A report tabled in the National Assembly in Dodoma on the sidelines of deliberations of the 2012/2013 Budget Session made stark reading. It confirmed what had been rumoured for long, which is that the rate of poaching in the country was a lot higher than commonly thought and admitted in government circles.
The report was the work of the Parliamentary Committee on Land, Natural Resources and Environment. It said as many as 30,000 elephants, many from the poorly guarded world-famous Selous Game Reserve, were slaughtered in a silent massacre between 2006 and 2009.
Understandably, this casts a dark shadow over the commitment by Tanzania to ensuring sustainable conservation.
The poaching of endangered animals including elephants and rhinos for their trophies is reported to have become entrenched in the country, with between 20 and 30 elephants being killed daily for ivory and rhino horns said to be in great demand in Asia.
According to a recent report by the London-based Environment Investigation Agency, nearly half of all ivory illegally traded globally originated from Tanzania. This underscores the fact that our elephants are really facing extinction.
The commercial-scale killings of elephants continue unabated, underlining the need for the government to address poaching more seriously. Indeed, considering the scale of the elephant population decline, it should not put a positive spin to the situation by merely giving statistics on “breakthroughs” by national park surveillance teams, etc.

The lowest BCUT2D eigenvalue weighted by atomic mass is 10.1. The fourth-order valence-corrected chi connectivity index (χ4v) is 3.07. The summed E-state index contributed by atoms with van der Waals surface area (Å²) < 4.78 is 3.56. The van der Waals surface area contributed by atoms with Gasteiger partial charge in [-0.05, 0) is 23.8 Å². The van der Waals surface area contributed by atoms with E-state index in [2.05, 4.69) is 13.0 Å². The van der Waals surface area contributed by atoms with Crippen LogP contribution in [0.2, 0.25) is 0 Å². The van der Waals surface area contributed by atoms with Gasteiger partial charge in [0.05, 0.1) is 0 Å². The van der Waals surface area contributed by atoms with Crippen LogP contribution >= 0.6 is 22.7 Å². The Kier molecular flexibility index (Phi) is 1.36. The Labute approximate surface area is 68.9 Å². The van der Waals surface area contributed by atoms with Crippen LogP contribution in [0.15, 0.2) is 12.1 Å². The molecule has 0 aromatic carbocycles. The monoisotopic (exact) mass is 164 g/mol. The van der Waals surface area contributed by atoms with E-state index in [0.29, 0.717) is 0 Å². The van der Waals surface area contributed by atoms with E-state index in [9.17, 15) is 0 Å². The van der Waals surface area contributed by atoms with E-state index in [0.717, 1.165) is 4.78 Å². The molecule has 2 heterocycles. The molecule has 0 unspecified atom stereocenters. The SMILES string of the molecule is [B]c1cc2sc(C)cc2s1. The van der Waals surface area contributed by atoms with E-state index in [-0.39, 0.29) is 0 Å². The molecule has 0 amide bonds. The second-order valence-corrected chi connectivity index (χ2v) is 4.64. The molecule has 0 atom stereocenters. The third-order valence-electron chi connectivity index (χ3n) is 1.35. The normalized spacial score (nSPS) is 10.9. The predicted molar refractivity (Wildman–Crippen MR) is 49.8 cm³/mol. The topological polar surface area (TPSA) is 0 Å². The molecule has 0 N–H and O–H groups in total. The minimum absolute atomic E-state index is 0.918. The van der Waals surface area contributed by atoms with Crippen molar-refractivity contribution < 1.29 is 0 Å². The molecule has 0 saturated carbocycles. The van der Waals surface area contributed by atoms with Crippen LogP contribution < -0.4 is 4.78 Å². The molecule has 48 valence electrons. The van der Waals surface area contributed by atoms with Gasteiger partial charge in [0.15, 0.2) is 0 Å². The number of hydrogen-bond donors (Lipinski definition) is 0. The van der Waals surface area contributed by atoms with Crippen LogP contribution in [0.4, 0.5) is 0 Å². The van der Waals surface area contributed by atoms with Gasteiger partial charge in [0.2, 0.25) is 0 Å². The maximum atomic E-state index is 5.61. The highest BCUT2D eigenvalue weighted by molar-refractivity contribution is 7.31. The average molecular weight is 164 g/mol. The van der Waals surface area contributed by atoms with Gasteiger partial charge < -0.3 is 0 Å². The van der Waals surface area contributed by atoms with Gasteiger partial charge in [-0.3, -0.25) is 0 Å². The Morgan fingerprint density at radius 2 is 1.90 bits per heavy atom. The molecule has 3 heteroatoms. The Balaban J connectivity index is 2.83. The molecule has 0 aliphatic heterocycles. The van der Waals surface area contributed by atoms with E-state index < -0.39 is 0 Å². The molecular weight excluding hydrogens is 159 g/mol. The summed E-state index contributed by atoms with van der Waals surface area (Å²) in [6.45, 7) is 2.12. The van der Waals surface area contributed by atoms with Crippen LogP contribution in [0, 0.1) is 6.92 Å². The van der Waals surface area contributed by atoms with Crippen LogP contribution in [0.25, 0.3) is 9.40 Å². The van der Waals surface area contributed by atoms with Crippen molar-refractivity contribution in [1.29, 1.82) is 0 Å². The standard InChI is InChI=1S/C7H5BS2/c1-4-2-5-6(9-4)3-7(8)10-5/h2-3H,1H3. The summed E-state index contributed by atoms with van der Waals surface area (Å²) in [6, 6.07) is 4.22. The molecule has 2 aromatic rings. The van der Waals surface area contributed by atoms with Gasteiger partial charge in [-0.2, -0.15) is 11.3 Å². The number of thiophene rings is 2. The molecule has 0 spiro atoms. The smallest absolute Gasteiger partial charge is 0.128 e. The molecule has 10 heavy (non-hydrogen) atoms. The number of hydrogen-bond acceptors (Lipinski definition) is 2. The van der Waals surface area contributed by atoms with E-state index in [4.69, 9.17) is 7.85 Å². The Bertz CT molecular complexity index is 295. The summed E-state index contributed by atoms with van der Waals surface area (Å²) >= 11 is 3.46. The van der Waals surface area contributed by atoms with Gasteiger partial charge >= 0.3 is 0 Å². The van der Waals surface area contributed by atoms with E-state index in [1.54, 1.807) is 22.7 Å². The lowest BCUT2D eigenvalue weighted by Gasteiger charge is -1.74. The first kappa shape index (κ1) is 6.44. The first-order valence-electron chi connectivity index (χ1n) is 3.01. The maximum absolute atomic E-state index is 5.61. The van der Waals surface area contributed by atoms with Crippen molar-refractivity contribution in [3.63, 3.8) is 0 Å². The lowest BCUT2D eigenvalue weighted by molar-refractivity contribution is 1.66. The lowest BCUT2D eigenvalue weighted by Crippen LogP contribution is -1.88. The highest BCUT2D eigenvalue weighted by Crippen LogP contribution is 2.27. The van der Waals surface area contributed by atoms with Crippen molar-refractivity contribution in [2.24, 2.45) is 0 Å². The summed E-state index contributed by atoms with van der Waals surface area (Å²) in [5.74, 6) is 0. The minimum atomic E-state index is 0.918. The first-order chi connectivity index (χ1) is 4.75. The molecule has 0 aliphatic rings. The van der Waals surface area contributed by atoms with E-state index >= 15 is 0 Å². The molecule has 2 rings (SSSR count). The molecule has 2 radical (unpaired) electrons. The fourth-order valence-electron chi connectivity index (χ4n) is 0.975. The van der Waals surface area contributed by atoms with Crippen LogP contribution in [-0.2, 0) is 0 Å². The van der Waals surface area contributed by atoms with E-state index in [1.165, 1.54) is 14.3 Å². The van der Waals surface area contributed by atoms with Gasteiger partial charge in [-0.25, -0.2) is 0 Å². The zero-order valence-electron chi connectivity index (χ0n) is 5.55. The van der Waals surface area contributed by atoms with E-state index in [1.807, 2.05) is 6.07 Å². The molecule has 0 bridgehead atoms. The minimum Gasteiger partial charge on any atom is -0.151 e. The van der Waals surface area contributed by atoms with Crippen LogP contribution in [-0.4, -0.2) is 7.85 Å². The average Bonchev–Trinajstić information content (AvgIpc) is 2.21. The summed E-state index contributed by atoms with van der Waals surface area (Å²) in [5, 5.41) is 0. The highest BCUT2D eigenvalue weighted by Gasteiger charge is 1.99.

In Tanzania and Eastern Africa as a whole, it is acknowledged that the current legislation just cannot effectively contain commercial poaching and there ought to be a combination of longer jail sentences and much bigger fines for all those found poaching or known to otherwise help perpetrate the crime.
But amendments to the respective laws have been slow in coming, often resulting in poachers getting bail and soon resuming their torture and destruction, while fines are laughably small and jail sentences often expressed in weeks or months rather than decades.
Of growing concern, too, is the fact that the government seems clearly downplaying the true extent of poaching and as well as falling well short of adequately supporting anti-poaching efforts by the likes of Tanzania National Parks Authority. This is sad, given that modern-day poaching involves the use of sophisticated weapons, state-of-the-art communication gear and tactics hard to beat.
It would be well advised for Tanzania to borrow a leaf from South Africa, which has taken its war against rhino poaching to the skies by deploying high-tech, low-speed reconnaissance aircraft believed to work wonders in detecting illegal hunters well before they strike.
Surely, Tanzania can also go the South African way – and why not? We have enough resources to enable us do that. Natural Resources and Tourism minister Khamis Kagasheki has demonstrated determination to wage a winning war on corruption within his ministry and the various agencies under its wings, with the vice often blamed for the rampant poaching in the country. But however gallantly he fights, he can achieve precious little singlehanded.
We therefore hope that the support he needs and deserves will be forthcoming so that all our national parks and game reserves remain world-acclaimed tourist attractions and pillars of our economic development.